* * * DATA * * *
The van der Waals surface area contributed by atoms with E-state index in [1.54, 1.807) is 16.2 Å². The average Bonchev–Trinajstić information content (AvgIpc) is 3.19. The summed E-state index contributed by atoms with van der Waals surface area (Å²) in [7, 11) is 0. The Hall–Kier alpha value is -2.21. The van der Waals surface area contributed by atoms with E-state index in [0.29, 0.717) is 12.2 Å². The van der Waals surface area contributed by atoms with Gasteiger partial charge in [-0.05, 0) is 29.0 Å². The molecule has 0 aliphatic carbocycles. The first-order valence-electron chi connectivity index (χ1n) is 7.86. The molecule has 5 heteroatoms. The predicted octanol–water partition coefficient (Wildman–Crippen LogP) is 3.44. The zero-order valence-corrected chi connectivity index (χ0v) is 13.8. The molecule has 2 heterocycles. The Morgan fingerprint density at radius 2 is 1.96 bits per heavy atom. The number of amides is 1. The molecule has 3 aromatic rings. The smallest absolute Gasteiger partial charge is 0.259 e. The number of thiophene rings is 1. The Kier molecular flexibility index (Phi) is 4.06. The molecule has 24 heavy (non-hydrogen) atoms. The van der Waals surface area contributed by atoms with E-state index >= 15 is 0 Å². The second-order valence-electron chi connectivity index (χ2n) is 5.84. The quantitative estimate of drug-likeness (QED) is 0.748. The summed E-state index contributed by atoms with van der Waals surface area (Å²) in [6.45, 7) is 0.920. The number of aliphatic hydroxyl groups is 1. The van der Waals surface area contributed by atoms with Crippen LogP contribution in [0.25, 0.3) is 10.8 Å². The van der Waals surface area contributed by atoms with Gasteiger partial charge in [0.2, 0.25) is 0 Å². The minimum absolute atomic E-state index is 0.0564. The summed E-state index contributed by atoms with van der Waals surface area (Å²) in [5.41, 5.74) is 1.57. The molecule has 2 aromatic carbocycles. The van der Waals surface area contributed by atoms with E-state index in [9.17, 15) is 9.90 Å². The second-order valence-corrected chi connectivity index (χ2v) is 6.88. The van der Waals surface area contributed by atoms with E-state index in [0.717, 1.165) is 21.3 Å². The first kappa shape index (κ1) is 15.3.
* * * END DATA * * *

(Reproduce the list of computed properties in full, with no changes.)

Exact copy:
The van der Waals surface area contributed by atoms with E-state index in [1.54, 1.807) is 16.2 Å². The average Bonchev–Trinajstić information content (AvgIpc) is 3.19. The summed E-state index contributed by atoms with van der Waals surface area (Å²) in [7, 11) is 0. The Hall–Kier alpha value is -2.21. The van der Waals surface area contributed by atoms with E-state index in [0.29, 0.717) is 12.2 Å². The van der Waals surface area contributed by atoms with Gasteiger partial charge in [-0.05, 0) is 29.0 Å². The molecule has 0 aliphatic carbocycles. The first-order valence-electron chi connectivity index (χ1n) is 7.86. The molecule has 5 heteroatoms. The predicted octanol–water partition coefficient (Wildman–Crippen LogP) is 3.44. The zero-order valence-corrected chi connectivity index (χ0v) is 13.8. The molecule has 2 heterocycles. The Morgan fingerprint density at radius 2 is 1.96 bits per heavy atom. The number of amides is 1. The molecule has 3 aromatic rings. The smallest absolute Gasteiger partial charge is 0.259 e. The number of thiophene rings is 1. The Kier molecular flexibility index (Phi) is 4.06. The molecule has 24 heavy (non-hydrogen) atoms. The van der Waals surface area contributed by atoms with E-state index >= 15 is 0 Å². The second-order valence-electron chi connectivity index (χ2n) is 5.84. The quantitative estimate of drug-likeness (QED) is 0.748. The summed E-state index contributed by atoms with van der Waals surface area (Å²) in [6.45, 7) is 0.920. The number of aliphatic hydroxyl groups is 1. The van der Waals surface area contributed by atoms with Crippen LogP contribution in [0.25, 0.3) is 10.8 Å². The van der Waals surface area contributed by atoms with Gasteiger partial charge in [0.2, 0.25) is 0 Å². The minimum absolute atomic E-state index is 0.0564. The summed E-state index contributed by atoms with van der Waals surface area (Å²) in [5.41, 5.74) is 1.57. The molecule has 2 aromatic carbocycles. The van der Waals surface area contributed by atoms with E-state index in [9.17, 15) is 9.90 Å². The second-order valence-corrected chi connectivity index (χ2v) is 6.88. The van der Waals surface area contributed by atoms with E-state index in [0.717, 1.165) is 21.3 Å². The first kappa shape index (κ1) is 15.3.